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7 Genius Ideas For How To Transport Your Car Seat In An Airport (2020 reviews)

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Once you’ve decided to fly with your child’s car seat instead of checking the car seat on an airplane, it’s time to consider the logistics. First on that list? How to transport a car seat in the airport.

Getting your car seat through the airport is no small feat and can lead to plenty of huffing, puffing and swear words. Keep calm and read this article for our best ideas to make this process easier.

But first, a few things to keep in mind.

-In most cases, you’ll need to send the car seat through the X-ray machine at the airport security screening. If not, security agents will take the car seat from you for manual inspection. Honestly I prefer it that way despite the extra time because I’m always worried that the car seat will get stuck in the machine! However it’s inspected, you may need to separate it from extra apparatus to get through security. In my opinion, this is the worst part of the “airport car seat shuffle”.

-If you bring something extra to transport your car seat, you’ll need to keep it with you for your whole vacation. That’s not an issue if you plan to rent a car, but if you’re talking about a year of backpacking around the world with kids (and alllll their crap) you won’t want anything bulky in addition.

-How will your child get through the airport? Sometimes even walkers need an assist in huge airports. Make sure that whichever option below you choose, you have a plan in place to bring the kid along. We always traveled with this carrier to keep our hands and strollers empty!

Want to know all my best secrets? Click here to learn how to travel with your car seat like a pro!

1. Carry the car seat (the easier way)

Carrying your car seat through airport is the most straightforward (though least genius) approach and we do this pretty often now that we’re post-stroller and want to travel light. It’s much easier with a lightweight travel car seat than with a heavy beast!

Wondering how to carry a car seat through the airport? We just clip all of the harness straps together and carry it that way. If trying to figure out how to carry a car seat with the baby strapped in (typically only an infant car seat), I recommend carrying it in front of you using both hands. You can avoid injuring your back and hips that way by distributing the weight evenly and relying on your biceps. An infant car seat with a baby in it can easily weigh 20-40 pounds, so be gentle with your body!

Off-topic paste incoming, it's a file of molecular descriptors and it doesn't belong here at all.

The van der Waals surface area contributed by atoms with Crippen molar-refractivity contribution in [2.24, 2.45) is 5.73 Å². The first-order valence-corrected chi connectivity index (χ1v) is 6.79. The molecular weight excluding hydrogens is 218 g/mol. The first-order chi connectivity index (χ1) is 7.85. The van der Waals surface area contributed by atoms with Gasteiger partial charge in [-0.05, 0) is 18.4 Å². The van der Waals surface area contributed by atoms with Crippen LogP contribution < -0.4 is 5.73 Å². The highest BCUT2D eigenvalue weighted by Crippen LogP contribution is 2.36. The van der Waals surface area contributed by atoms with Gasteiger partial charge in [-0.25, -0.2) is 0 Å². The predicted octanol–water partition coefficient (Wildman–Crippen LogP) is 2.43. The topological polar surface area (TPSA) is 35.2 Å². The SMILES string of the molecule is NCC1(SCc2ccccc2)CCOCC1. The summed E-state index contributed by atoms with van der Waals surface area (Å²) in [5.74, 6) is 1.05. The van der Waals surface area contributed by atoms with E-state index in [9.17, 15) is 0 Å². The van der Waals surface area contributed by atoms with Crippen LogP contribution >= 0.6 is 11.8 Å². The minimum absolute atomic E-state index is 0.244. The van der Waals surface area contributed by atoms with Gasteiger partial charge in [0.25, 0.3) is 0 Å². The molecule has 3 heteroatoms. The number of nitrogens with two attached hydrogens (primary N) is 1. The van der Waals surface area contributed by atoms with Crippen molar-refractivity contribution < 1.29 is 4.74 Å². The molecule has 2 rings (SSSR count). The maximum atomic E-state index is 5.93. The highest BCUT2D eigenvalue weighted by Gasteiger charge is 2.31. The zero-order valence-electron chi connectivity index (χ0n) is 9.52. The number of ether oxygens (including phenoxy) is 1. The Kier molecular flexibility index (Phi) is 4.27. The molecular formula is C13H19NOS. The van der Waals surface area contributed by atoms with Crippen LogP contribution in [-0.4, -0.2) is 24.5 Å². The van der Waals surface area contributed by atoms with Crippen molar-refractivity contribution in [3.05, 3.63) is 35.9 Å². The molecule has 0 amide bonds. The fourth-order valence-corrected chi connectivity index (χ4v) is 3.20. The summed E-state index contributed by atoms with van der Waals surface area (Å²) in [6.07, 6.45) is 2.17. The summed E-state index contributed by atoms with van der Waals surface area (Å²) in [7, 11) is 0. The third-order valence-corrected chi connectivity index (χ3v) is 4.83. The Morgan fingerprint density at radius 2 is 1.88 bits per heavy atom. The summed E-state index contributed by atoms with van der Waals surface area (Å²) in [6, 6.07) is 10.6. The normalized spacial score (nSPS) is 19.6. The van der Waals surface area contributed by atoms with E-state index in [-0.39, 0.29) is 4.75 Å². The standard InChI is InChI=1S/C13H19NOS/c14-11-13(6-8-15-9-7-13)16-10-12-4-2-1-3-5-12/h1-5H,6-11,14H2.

If you have a lightweight car seat and there’s no child in it, you can probably carry it one-handed since it shouldn’t be more than about 10 pounds.

Pros:
-Nothing extra to buy
-Nothing extra to bring
-Easy to prepare for security screening
-Doesn’t occupy a stroller seat (if you have one)

Cons:
-Can get heavy, especially if you’re traveling solo with kids and their other gear
-Need to lift the car seat to carry it down some narrow airplane aisles


2. Attach it with a car seat luggage strap

If you’re bringing a wheeled carry-on suitcase, a car seat luggage strap can be a great choice! The straps use the car seat’s low anchors and top tether strap to attach the car seat to the front of the suitcase. You wheel it along like normal until you’re ready to use the car seat on board!

You can even use a bungee cord to accomplish the same thing. This great reader-contributed photo shows the travel-friendly Evenflo Sonus (fits newborn to age 5-6) MacGyver’ed to a carry-on bag.

Pros:
-Cheap solution
-Compact to store during your trip
-Can usually wheel the car seat down the airplane aisle

Cons:
-Works best with more compact car seats
-Can make your roller bag more tippy and difficult to maneuver
-Child can’t safely ride in the car seat
-Needs to be removed for security screening
-Won’t work if you use a backpack for your carry-on


3. Use your airport stroller as a trolley

Me (and a hidden baby) in front of the Berlin train station. Chicco Keyfit 30 car seat in the stroller basket, Combi Coccoro in the stroller seat with the carryon backpack on top. Plus a diaper bag clipped to the handlebar. READY TO ROLL!

One of the easiest ways to get your car seat through the airport is to push it on your travel stroller. Some combinations of strollers and car seats work better than others – a teeny tiny folding stroller won’t work well with one of these!

There are lots of ways you can push your car seat on a stroller.
1. Recline the stroller seat and put the car seat in it, with your carry-on backpack stacked inside
2. If your car seat is compact enough, rest it upside down on the stroller’s canopy
3. If your stroller has a big basket (like this one), slide a compact car seat inside (you can also remove the seat to put the car seat underneath)
4. If your stroller is heavy and your car seat is light, you can try hanging the car seat from the back with these (be careful that it doesn’t tip backward!)
5. If you’re traveling with an infant car seat, get a lightweight stroller frame that it snaps into like this one

The first option is what most people (including us) usually do. It works about 95% of the time and is pretty easy to unload at the security checkpoint. Just be prepared with a carrier for your little one since the stroller will be otherwise occupied.

When we were traveling overseas with two car seats, we actually did #1 and #3 at the same time (and each carried a kid at times). It worked, and we also managed to pile all of our backpacks in there as you can see in the photo above.